Are we more or less at the mercy of our desires for food because the brain releases the happiness hormone dopamine? Partly yes, scientists say, because food intake primarily serves to supply the body with energy and nutrients, which means that we should only eat when we are really hungry and the body demands nutrients. But everyone knows that this is an illusion.

If we were all to eat only as much as we need, overweight would hardly be an issue. Unfortunately, this is not the case. Who hasn’t “rewarded” themselves with a good meal, a bar of chocolate or an ice cream for something? Who hasn’t eaten more or less healthy things because he was sad and wanted to feel better again? Or simply out of habit, almost unconsciously, stuffed himself in front of the TV with chips, popcorn and the like? Researchers at the Max Planck Institute for Metabolic Research in Cologne have now got to the bottom of the phenomenon that controls our eating habits.

Research group leaders Marc Tittgemeyer and Heiko Backes have proven that there is a continuous exchange between the gastrointestinal tract and the brain and that the brain controls our appetite or our desire for food with reward stimuli. The scientists offered milk shakes to the study participants and in parallel measured the release of dopamine in the brain using a new method.

The measurement results showed that the happiness hormone is released in two phases: The first time when the food is in the mouth, the second time when it reaches the stomach. “Previous experiments with mice have shown that it is reported to the brain when food reaches the stomach. Our results show that this also happens in humans and, in addition, which brain areas are involved,” explains Tittgemeyer .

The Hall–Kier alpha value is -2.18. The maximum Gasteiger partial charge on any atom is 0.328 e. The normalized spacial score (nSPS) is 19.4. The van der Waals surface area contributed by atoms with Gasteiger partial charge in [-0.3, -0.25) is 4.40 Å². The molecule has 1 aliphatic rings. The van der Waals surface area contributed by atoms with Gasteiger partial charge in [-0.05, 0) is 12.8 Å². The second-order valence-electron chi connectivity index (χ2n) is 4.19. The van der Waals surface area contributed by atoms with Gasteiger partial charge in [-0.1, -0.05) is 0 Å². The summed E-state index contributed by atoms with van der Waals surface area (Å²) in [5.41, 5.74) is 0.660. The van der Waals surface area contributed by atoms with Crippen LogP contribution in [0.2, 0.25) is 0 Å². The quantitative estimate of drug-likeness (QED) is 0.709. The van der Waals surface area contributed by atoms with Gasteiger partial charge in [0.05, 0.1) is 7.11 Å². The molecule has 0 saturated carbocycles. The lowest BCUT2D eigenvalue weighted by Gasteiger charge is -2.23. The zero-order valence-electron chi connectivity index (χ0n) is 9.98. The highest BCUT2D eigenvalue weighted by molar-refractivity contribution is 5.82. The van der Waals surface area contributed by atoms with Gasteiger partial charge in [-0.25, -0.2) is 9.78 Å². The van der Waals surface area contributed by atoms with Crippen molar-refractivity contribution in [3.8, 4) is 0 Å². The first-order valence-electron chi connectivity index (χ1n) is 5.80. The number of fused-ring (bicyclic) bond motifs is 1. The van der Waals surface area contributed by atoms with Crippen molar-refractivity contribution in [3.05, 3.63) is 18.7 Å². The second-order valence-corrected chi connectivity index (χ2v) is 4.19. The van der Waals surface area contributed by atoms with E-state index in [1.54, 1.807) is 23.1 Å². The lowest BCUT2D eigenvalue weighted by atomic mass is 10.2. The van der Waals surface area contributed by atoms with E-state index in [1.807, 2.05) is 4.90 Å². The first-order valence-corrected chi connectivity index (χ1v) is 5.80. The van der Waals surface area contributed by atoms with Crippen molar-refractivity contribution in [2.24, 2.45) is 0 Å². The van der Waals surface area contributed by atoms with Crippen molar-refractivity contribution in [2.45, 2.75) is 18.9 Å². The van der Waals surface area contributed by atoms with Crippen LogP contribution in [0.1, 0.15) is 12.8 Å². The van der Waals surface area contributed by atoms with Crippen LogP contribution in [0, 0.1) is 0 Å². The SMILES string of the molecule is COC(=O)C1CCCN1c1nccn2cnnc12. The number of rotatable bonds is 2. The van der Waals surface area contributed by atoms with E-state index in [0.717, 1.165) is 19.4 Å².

© Science Direct

© Science Direct
craving for dopamine

Of course, the release of dopamine also depends on whether and how good it tastes to us and how great our desire is for a particular dish or drink that we consume. In the study, the brains of participants who had a particular craving for a milkshake released more dopamine when the drink was in the mouth. Once it reached the stomach, however, less dopamine was released. “Our data show that our cravings are closely related to dopamine. If the second release of dopamine through the stomach fails to occur, we may continue to eat until it occurs,” explains Backes.

It’s no secret that food intake and energy consumption should ideally be balanced. But since food also has a reward value, this balance is often upset: “If the reward signals are stronger than the equilibrium signal, we eat more than necessary. This can lead to overweight and obesity,” says Backes. So would a controlled release of dopamine be a possible key in the fight against obesity?

“Unfortunately, it’s not that easy,” emphasizes Tittgemeyer. “How our body signals influence our actions and how we can influence them, for example through cognitive control, is not yet really understood. There is still a lot of research needed.”

Cover picture: Pixabay